Would a move to a new area give him a chance to start fresh? Mary Elizabeth hoped it would. 

To Be Continued....

My great-grandparents, Joe and Mary Elizabeth Hawbaker, as newlyweds.


Saturday, January 9, 2016

It's a Girl

Haven Faith was born at 11:24 just before midnight on Thursday evening.

She surprised me by weighing 8 lb 8oz, - my largest baby - but still tiny in her daddy's hands.

Our two-year-old adores babies and has no idea she has just been dethroned from her status as the baby of the family.

We have an eager crew of babysitters.

The boys were wishing for a brother - but a new sister won't be refused.

Thanks so much for all your prayers and encouragement to me and our family the past weeks. We feel so blessed for healthy children, a safe delivery, supportive friends and family, and God's amazing goodness.

Tuesday, January 5, 2016

Book Review: The Other Side of the Wall


This month I plan to share some books that impacted me last year. 

It is rare that I finish a book and think "Everyone ought to read this book." But when I turned the last page of The Other Side of the Wall by Gary Miller, I wished I could hand the book to every Christian in America and beg them to read it.

The book begins with a call to North American believers to realize that our money is a gift from God and our responsibility to share it. After examining our motives for giving, Gary sounds a call for wise giving. He defines the difference between critical and chronic needs and bluntly shares how many times our giving can hurt those we aim to help.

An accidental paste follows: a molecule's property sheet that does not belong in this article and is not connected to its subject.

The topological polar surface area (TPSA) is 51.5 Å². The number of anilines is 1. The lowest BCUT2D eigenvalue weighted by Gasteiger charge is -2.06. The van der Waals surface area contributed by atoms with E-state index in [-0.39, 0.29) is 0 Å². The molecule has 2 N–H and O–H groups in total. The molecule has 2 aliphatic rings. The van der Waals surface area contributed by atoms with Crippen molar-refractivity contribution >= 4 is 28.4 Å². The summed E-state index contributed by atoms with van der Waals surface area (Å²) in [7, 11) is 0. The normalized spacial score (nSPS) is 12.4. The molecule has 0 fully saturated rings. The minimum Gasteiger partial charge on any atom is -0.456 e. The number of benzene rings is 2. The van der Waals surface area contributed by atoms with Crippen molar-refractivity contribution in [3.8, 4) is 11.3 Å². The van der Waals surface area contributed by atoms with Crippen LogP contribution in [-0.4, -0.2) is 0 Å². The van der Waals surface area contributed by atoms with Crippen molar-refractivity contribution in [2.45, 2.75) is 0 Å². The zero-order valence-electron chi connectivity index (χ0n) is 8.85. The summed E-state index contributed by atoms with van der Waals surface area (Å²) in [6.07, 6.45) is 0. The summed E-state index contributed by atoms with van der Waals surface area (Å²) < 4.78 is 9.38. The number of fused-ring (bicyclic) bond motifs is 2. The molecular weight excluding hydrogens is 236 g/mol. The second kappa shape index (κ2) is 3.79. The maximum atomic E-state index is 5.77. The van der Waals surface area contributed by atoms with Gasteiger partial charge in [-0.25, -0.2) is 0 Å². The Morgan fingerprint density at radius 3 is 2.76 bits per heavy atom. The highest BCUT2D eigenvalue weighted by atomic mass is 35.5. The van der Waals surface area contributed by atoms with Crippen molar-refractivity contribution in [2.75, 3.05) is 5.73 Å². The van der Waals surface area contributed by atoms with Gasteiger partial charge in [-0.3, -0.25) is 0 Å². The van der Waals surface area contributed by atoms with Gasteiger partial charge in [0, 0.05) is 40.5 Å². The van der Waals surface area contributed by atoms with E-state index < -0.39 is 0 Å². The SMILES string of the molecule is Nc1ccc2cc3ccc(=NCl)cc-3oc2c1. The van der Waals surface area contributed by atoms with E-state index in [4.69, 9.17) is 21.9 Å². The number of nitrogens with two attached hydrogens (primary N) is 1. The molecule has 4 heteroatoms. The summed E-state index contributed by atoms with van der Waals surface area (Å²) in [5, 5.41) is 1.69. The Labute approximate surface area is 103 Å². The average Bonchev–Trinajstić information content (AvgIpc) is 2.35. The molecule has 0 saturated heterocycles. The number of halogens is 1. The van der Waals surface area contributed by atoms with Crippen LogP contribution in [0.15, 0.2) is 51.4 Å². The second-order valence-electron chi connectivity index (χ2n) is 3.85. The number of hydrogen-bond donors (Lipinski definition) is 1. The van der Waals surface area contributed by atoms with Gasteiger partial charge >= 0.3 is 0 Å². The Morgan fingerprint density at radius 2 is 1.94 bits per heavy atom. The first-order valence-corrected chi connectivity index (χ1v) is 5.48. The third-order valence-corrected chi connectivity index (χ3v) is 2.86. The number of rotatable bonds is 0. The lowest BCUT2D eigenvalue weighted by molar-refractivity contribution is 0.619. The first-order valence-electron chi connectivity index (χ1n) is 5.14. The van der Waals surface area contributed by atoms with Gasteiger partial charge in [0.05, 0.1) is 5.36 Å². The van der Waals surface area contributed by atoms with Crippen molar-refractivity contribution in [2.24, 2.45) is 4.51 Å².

Gary manages the SALT Microfinance program for Christian Aid Ministries so he has years of experience in working with the needy in developing countries. His book is well researched and gleans information from many others who are working with the poor.

It would be hard to pick a favorite but one of my favorite chapters in the book was "The Power of the Local Church." The vision Gary gives in this chapter is one that I wish for my church - and for myself.

The Other Side of the Wall is part of Gary Miller's Kingdom Focused Living Series - a series of books written to guide believers in a wise use of their resources. I haven't read them all (yet) but from what I have read, I highly recommend the entire series.

January is often a time of new resolutions - and often some of our goals are centered on the area of finances. If you want to be challenged in your finances, specifically in the area of giving, please read The Other Side of the Wall. 

The Other Side of the Wall is available from TGS International.